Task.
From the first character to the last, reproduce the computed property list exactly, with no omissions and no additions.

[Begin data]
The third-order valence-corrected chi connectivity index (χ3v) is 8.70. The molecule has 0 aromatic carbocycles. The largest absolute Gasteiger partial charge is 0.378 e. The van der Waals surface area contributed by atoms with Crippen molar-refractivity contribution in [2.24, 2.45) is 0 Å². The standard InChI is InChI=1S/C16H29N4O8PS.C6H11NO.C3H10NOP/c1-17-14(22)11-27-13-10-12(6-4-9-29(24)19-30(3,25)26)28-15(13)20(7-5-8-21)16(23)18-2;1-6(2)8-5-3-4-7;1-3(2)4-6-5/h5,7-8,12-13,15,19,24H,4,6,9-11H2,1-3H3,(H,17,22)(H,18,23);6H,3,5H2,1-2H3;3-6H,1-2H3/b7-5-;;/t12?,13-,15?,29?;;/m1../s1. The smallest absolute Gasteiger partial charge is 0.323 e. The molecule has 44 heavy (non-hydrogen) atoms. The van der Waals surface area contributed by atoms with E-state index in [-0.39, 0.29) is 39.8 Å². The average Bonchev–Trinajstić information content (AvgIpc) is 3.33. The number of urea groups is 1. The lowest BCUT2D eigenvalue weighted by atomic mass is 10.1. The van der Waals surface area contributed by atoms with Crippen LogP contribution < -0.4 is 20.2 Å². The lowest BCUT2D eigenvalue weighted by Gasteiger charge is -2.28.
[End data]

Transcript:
The third-order valence-corrected chi connectivity index (χ3v) is 8.70. The molecule has 0 aromatic carbocycles. The largest absolute Gasteiger partial charge is 0.378 e. The van der Waals surface area contributed by atoms with Crippen molar-refractivity contribution in [2.24, 2.45) is 0 Å². The standard InChI is InChI=1S/C16H29N4O8PS.C6H11NO.C3H10NOP/c1-17-14(22)11-27-13-10-12(6-4-9-29(24)19-30(3,25)26)28-15(13)20(7-5-8-21)16(23)18-2;1-6(2)8-5-3-4-7;1-3(2)4-6-5/h5,7-8,12-13,15,19,24H,4,6,9-11H2,1-3H3,(H,17,22)(H,18,23);6H,3,5H2,1-2H3;3-6H,1-2H3/b7-5-;;/t12?,13-,15?,29?;;/m1../s1. The smallest absolute Gasteiger partial charge is 0.323 e. The molecule has 44 heavy (non-hydrogen) atoms. The van der Waals surface area contributed by atoms with E-state index in [-0.39, 0.29) is 39.8 Å². The average Bonchev–Trinajstić information content (AvgIpc) is 3.33. The number of urea groups is 1. The lowest BCUT2D eigenvalue weighted by atomic mass is 10.1. The van der Waals surface area contributed by atoms with Crippen LogP contribution < -0.4 is 20.2 Å². The lowest BCUT2D eigenvalue weighted by Gasteiger charge is -2.28.